The type of arsonist that truly scares me is the bona fide pyromaniac.  This is the kind of person who gets a true psychological and/or sexual rush from setting or seeing fires.  If it’s flammable (inflammable–the two words mean the same thing), they’ll try to burn it.  Once the fire is going, they’ll sit back and watch it, like a teenager sneaking looks at online porn or hentai.  This is the type of arsonist who thinks with his glands.  He (statistically, they are almost all male) will set a fire, consequences be damned.  (The only literary portrayal of such a person that immediately comes to mind is the Trashcan Man in Stephen King’s The Stand.)

It is past 1 a.m. right now, and my next-door neighbors are going full blast.  To try and block out all the noise they’re making with the shouting back and forth (usually to people who are sitting/standing within millimeters of one another), I’ve put on my music.  Currently I’m playing “And He Shall Purify the Sons of Levi,” from Handel’s Messiah.  It reminds me of another hot night, during the summer of 1986.  My good friend, the late Adam Bradley, and I had been to a few bars and decided to enlighten and illuminate some of the people on the street.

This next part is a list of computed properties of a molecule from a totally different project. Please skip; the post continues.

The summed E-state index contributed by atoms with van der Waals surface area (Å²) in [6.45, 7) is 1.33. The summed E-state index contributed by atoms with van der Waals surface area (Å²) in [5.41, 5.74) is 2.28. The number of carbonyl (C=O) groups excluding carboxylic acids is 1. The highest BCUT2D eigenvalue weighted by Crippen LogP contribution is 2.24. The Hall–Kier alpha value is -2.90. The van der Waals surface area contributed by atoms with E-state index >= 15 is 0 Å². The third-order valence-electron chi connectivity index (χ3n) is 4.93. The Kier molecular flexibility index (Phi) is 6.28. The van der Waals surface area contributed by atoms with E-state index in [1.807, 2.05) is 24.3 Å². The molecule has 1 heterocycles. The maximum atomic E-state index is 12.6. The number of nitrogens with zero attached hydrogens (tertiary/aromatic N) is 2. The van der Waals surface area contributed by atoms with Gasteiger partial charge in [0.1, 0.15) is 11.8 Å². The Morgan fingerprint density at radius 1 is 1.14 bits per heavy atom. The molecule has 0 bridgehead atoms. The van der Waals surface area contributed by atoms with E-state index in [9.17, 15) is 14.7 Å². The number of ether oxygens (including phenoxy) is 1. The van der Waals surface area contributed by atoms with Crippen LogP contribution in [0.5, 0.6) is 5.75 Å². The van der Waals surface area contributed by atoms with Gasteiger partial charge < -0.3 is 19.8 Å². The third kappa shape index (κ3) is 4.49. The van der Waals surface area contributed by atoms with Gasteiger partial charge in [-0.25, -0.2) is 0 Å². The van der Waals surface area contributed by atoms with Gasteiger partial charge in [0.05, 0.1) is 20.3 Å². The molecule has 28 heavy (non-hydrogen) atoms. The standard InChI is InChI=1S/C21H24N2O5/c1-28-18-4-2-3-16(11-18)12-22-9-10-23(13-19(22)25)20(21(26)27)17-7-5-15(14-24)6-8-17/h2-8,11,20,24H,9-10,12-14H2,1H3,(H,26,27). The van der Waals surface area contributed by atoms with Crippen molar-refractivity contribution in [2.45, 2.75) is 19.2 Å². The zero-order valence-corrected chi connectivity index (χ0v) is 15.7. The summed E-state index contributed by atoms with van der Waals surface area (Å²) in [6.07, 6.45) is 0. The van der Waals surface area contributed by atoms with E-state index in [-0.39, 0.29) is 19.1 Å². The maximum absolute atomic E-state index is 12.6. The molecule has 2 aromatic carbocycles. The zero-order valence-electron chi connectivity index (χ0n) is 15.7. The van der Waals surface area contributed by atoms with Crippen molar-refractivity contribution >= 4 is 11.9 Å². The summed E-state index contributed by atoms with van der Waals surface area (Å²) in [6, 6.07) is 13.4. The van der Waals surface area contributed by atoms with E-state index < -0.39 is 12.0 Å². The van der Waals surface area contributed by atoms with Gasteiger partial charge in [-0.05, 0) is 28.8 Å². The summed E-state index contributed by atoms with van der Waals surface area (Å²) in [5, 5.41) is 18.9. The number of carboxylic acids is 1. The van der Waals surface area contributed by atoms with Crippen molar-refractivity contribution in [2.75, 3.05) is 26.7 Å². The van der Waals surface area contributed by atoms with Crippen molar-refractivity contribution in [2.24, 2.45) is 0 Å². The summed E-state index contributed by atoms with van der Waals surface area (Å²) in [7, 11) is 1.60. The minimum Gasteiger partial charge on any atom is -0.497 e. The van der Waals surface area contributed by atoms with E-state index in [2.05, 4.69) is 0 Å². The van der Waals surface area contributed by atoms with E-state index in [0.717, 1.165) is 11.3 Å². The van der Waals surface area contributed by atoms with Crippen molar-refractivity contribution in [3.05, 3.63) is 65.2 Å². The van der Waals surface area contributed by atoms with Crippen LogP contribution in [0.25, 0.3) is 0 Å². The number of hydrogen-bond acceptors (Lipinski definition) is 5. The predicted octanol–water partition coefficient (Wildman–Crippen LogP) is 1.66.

We took our “mission” to some of the seedier parts of nocturnal Columbus.  As we drove past places like the New James Café (on S. High St., an all-night restaurant whose cheap but filling victuals I truly miss) or the now-departed (and unmissed) Earl’s Bar, we put his car tape deck up to maximum and would blast sacred music, all of it joyous.  We made one pass trailing Bach’s Mass in B Minor, and came back around with Beethoven’s “Ode to Joy,” Vivaldi’s Gloria, and the old standby, “Hallelujah” from The Messiah–I wasn’t sure if they could Handel appreciate it.

The music on my laptop switched from “And He Shall Purify” to Parliament’s “Give up the Funk (Tear the Roof Off the Sucker),” but I skipped to something else, feeling that hearing that will only make my neighbors rowdier.  The next song that popped up was The Iguanas’ “Boom Boom Boom,” which I once cynically described as Weinland Park’s national anthem. 
Advertisements

One Holiday and a Funeral

On Monday, I was off work because of the Martin Luther King, Jr. holiday.  However, instead of sleeping until I finally decided to haul myself out of bed, I went to the funeral of Jean Bradley, aged 85, the mother of my friend Adam Bradley, who passed away in June 1997.  I learned about her passing during church Sunday, and immediately made plans to go to her memorial service, which was held at the church Monday morning.